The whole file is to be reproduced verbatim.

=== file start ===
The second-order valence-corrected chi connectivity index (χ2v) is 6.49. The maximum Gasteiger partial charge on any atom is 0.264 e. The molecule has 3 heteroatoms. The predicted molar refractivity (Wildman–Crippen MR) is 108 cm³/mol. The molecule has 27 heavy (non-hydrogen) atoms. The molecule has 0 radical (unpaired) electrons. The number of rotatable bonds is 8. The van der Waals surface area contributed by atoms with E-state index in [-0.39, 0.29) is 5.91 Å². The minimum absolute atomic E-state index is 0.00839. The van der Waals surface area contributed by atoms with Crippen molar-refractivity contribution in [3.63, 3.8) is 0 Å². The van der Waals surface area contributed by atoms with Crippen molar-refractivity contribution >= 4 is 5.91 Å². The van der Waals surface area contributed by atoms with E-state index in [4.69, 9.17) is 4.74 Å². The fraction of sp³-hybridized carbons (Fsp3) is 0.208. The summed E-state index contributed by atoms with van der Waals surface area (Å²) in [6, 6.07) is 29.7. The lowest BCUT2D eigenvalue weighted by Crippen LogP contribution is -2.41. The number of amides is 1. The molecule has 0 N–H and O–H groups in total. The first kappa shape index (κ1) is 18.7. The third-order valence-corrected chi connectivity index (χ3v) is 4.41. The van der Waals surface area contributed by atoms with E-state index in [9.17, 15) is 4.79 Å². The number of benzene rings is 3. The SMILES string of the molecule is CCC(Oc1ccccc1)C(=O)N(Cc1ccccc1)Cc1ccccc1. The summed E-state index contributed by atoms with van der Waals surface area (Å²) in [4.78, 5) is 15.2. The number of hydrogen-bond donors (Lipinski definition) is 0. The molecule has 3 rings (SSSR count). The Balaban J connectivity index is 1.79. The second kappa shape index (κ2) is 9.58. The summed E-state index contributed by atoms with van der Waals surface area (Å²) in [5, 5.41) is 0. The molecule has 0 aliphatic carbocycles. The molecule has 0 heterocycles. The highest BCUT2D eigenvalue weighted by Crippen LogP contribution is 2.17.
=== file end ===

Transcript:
The second-order valence-corrected chi connectivity index (χ2v) is 6.49. The maximum Gasteiger partial charge on any atom is 0.264 e. The molecule has 3 heteroatoms. The predicted molar refractivity (Wildman–Crippen MR) is 108 cm³/mol. The molecule has 27 heavy (non-hydrogen) atoms. The molecule has 0 radical (unpaired) electrons. The number of rotatable bonds is 8. The van der Waals surface area contributed by atoms with E-state index in [-0.39, 0.29) is 5.91 Å². The minimum absolute atomic E-state index is 0.00839. The van der Waals surface area contributed by atoms with Crippen molar-refractivity contribution in [3.63, 3.8) is 0 Å². The van der Waals surface area contributed by atoms with Crippen molar-refractivity contribution >= 4 is 5.91 Å². The van der Waals surface area contributed by atoms with E-state index in [4.69, 9.17) is 4.74 Å². The fraction of sp³-hybridized carbons (Fsp3) is 0.208. The summed E-state index contributed by atoms with van der Waals surface area (Å²) in [6, 6.07) is 29.7. The lowest BCUT2D eigenvalue weighted by Crippen LogP contribution is -2.41. The number of amides is 1. The molecule has 0 N–H and O–H groups in total. The first kappa shape index (κ1) is 18.7. The third-order valence-corrected chi connectivity index (χ3v) is 4.41. The van der Waals surface area contributed by atoms with E-state index in [9.17, 15) is 4.79 Å². The number of benzene rings is 3. The SMILES string of the molecule is CCC(Oc1ccccc1)C(=O)N(Cc1ccccc1)Cc1ccccc1. The summed E-state index contributed by atoms with van der Waals surface area (Å²) in [4.78, 5) is 15.2. The number of hydrogen-bond donors (Lipinski definition) is 0. The molecule has 3 rings (SSSR count). The Balaban J connectivity index is 1.79. The second kappa shape index (κ2) is 9.58. The summed E-state index contributed by atoms with van der Waals surface area (Å²) in [5, 5.41) is 0. The molecule has 0 aliphatic carbocycles. The molecule has 0 heterocycles. The highest BCUT2D eigenvalue weighted by Crippen LogP contribution is 2.17.